Wilkes-Barre City in budget battle as possibility of tax hike considered

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WILKES-BARRE, LUZERNE COUNTY (WBRE/WYOU-TV) — A budget battle is underway in the city of Wilkes-Barre and the end result could be the layoff of city employees and cutback in city services.

The mayor is at odds with some members of the City Council and caught in the middle are city residents. Mayor George Brown says the COVID-19 pandemic has devastated city revenues. The major sticking point in this budget battle are fees for recycling and sewer services.

“So basically I’m looking at where do I do the cuts. What services do we cut back on,” Mayor Brown said.

Mayor Brown says there is a $4 million budget shortfall and says increasing fees about $70 a year for recycling and sewage fees would help keep the city operating at 100 percent.

“The only other choice I have right now is got implement a layoff, something I did not want to do. But when you have to reduce devices I don’t have extra people in these departments,” Mayor Brown said.

Three of the five council members do not want to raise fees and argue the revenues can be made up by cutting costs elsewhere in the city.

Council Chairman Bill Barrett supports the Mayor’s plan to increase fees.

“I’m concerned about the safety of our city, the safety of our residents, our staff. If we do lose positions and the mayor is alluding to numerous positions right now, we are not in a position to do they . We are in the middle of a pandemic and need all the help we can get,” Barrett said.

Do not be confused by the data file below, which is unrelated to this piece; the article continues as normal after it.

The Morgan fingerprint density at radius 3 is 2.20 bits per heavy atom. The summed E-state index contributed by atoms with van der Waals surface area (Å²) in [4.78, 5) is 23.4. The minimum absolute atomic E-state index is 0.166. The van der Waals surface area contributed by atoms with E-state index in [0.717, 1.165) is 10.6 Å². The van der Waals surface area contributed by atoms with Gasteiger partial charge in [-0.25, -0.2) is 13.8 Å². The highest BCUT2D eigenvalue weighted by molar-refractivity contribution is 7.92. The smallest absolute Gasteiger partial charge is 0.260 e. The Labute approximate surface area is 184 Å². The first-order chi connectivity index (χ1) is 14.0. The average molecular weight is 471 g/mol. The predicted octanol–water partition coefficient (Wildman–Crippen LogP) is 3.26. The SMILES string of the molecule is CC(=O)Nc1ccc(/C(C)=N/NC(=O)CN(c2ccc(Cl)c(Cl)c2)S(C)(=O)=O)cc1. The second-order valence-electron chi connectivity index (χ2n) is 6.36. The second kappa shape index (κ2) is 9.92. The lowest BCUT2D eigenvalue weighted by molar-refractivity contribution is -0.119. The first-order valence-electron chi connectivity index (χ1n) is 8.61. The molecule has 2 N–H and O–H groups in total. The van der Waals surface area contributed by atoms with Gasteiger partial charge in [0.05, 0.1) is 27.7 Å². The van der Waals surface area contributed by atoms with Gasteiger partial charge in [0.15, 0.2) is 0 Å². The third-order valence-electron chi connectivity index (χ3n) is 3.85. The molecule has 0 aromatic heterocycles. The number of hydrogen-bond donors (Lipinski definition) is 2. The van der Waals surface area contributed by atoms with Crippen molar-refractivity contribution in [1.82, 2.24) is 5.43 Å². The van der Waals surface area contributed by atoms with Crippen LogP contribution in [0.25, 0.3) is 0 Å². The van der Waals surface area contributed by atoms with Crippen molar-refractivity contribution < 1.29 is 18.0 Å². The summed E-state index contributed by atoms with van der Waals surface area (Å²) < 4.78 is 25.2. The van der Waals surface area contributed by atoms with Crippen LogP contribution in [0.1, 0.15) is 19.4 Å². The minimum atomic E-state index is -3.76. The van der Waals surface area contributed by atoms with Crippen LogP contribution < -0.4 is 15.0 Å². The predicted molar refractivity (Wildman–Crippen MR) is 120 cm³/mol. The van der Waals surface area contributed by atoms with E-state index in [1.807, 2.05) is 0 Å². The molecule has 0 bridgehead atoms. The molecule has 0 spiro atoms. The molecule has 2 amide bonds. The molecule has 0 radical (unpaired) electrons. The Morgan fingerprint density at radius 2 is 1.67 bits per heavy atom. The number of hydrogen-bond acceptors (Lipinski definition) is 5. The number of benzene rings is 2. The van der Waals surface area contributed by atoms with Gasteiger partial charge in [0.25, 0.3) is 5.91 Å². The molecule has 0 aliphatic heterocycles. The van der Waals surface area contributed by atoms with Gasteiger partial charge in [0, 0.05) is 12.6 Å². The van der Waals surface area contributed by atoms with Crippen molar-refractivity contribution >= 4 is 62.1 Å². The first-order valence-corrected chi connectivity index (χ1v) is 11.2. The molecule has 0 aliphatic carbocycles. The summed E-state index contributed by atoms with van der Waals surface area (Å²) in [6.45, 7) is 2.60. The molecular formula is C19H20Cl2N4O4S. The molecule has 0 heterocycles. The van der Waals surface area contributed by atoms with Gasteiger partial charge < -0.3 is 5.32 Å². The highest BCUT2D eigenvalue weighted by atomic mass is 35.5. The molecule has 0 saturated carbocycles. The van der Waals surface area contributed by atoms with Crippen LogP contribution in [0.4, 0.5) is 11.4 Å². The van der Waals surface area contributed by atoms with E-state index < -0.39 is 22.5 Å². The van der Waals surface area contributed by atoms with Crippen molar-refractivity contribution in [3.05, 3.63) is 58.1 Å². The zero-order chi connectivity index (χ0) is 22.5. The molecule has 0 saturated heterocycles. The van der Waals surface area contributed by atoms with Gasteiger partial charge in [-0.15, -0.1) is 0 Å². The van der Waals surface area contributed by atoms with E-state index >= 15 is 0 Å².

Phyliss Monda owns property in the city and is watching this budget showdown closely.

“I think there are plenty of ways the city can make money. There’s grants a lot .. listen to council.. millions of ideas coming through instead of shy property tax increase,” Monda said.

The mayor had offered up an option of a property tax increase but council agreed that is not the way to go. So unless an agreement is reached on recycling and sewage fees, the mayor says layoffs will be made.

If a budget agreement is not reached by December 31st, the city’s 2020 budget would remain in effect. It would be underfunded and layoffs would almost be a certainty.

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